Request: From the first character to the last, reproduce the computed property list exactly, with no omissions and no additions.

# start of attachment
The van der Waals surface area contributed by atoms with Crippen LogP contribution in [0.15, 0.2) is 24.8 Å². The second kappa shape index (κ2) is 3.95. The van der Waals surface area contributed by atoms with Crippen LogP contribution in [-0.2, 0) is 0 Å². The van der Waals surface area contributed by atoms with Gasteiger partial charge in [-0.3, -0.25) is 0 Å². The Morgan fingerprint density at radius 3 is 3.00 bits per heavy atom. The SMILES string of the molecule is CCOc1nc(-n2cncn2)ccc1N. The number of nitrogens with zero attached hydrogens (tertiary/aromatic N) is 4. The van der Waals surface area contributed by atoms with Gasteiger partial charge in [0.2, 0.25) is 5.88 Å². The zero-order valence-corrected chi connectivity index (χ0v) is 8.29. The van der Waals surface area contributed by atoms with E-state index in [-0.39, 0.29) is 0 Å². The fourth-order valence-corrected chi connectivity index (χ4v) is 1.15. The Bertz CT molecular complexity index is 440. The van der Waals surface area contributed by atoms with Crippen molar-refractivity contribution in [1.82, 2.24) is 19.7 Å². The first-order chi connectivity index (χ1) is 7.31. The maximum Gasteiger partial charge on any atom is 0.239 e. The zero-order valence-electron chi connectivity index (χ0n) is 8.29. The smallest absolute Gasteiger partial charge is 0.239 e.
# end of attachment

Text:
The van der Waals surface area contributed by atoms with Crippen LogP contribution in [0.15, 0.2) is 24.8 Å². The second kappa shape index (κ2) is 3.95. The van der Waals surface area contributed by atoms with Crippen LogP contribution in [-0.2, 0) is 0 Å². The van der Waals surface area contributed by atoms with Gasteiger partial charge in [-0.3, -0.25) is 0 Å². The Morgan fingerprint density at radius 3 is 3.00 bits per heavy atom. The SMILES string of the molecule is CCOc1nc(-n2cncn2)ccc1N. The number of nitrogens with zero attached hydrogens (tertiary/aromatic N) is 4. The van der Waals surface area contributed by atoms with Gasteiger partial charge in [0.2, 0.25) is 5.88 Å². The zero-order valence-corrected chi connectivity index (χ0v) is 8.29. The van der Waals surface area contributed by atoms with E-state index in [-0.39, 0.29) is 0 Å². The fourth-order valence-corrected chi connectivity index (χ4v) is 1.15. The Bertz CT molecular complexity index is 440. The van der Waals surface area contributed by atoms with Crippen molar-refractivity contribution in [1.82, 2.24) is 19.7 Å². The first-order chi connectivity index (χ1) is 7.31. The maximum Gasteiger partial charge on any atom is 0.239 e. The zero-order valence-electron chi connectivity index (χ0n) is 8.29. The smallest absolute Gasteiger partial charge is 0.239 e.